No legal recourse for Gallaudet University official demoted because she signed anti-same-sex-marriage petition

In late 2012, Gallaudet University suspended Angela McCaskill, the university’s Chief Diversity Officer, for signing an anti-same-sex marriage petition. The university later reinstated her, but at a lower position. She sued, and on Monday she lost (McCaskill v. Gallaudet Univ. (D.D.C. Apr. 14, 2014)).

I think the court’s analysis is likely correct as a legal matter. Gallaudet is a private entity, so it’s not bound by the First Amendment (even though it gets federal funding, has a federal charter, and provides that three of the 21 board members are to be government officials, see Becker v. Gallaudet Univ. (D.D.C. 1999), and Rendell-Baker v. Kohn (1982)). And while many states do ban discrimination based on political activity — including petition signing — no such statute was raised here.

D.C. law does provide that it’s a crime for any person to “by threats or intimidation, interferes with, or attempts to interfere with, the right of any qualified registered elector to sign or not to sign any initiative, referendum, or recall petition, or to vote for or against, or to abstain from voting on any initiative, referendum, or recall measure,” and similar statutes have been read as providing a civil action for employer retaliation based on such behavior. But D.C. law also provides that “initiative, referendum, or recall measure” refers only to D.C. ballot measures, and this case involved McCaskill’s signing a Maryland ballot measure. Perhaps because of this, this statute wasn’t involved in the case.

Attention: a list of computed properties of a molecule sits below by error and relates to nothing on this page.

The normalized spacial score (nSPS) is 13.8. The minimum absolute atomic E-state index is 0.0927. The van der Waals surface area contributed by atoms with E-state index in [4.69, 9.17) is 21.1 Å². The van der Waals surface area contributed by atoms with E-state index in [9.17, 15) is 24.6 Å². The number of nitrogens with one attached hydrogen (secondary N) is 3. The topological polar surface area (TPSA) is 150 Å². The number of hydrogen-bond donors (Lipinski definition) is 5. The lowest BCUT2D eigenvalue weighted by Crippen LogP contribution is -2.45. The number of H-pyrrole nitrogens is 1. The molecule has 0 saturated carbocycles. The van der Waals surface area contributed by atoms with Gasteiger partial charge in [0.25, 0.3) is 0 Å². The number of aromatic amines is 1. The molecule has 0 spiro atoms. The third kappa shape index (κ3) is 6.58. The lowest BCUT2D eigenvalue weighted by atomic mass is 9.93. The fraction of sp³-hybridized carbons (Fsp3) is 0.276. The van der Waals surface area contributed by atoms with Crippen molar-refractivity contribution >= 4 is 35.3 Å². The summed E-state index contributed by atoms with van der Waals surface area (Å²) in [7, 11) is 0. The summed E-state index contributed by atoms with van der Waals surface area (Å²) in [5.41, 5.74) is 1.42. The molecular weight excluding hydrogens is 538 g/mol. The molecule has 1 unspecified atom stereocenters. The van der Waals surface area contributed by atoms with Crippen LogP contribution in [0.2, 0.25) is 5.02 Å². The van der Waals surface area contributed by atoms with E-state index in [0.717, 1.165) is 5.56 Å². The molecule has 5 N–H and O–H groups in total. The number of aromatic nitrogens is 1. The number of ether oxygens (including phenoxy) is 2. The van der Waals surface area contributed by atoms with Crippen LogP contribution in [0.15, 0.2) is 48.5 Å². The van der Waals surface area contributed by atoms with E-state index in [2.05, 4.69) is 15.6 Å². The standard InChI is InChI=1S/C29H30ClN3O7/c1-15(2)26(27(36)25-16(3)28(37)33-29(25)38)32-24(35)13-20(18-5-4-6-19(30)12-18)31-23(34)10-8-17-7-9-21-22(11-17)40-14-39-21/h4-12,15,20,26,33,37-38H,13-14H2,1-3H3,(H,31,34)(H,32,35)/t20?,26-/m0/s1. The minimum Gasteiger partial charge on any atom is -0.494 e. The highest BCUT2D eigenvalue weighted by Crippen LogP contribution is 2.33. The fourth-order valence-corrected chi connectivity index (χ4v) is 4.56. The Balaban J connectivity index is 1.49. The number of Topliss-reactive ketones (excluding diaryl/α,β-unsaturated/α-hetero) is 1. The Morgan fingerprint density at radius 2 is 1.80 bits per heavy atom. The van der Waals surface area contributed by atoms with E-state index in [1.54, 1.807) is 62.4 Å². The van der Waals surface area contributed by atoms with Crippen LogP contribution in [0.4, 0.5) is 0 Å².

D.C. law also bars private employer discrimination based on “political affiliation,” but that statute is written — and has been read — narrowly, to refer just to party affiliation, and not political activity more broadly. That statute was indeed raised in the case, but the court correctly rejected that argument.

So McCaskill is out of luck legally. I think it’s worth thinking, though, what the legal rules ought to be here (I’m not inclined to further constrain private employer decisions about whom to employ, but that’s obviously a matter on which reasonable people differ, especially when political activity is involved). And it’s also worth thinking about how this reflects on the wisdom of laws that mandate public disclosure of initiative/referendum/recall signatures, or — not in play in this case but potentially relevant in other cases — public disclosure of contributions to such campaigns.

Eugene Volokh teaches free speech law, religious freedom law, church-state relations law, a First Amendment Amicus Brief Clinic, and tort law, at UCLA School of Law, where he has also often taught copyright law, criminal law, and a seminar on firearms regulation policy.
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Eugene Volokh · April 16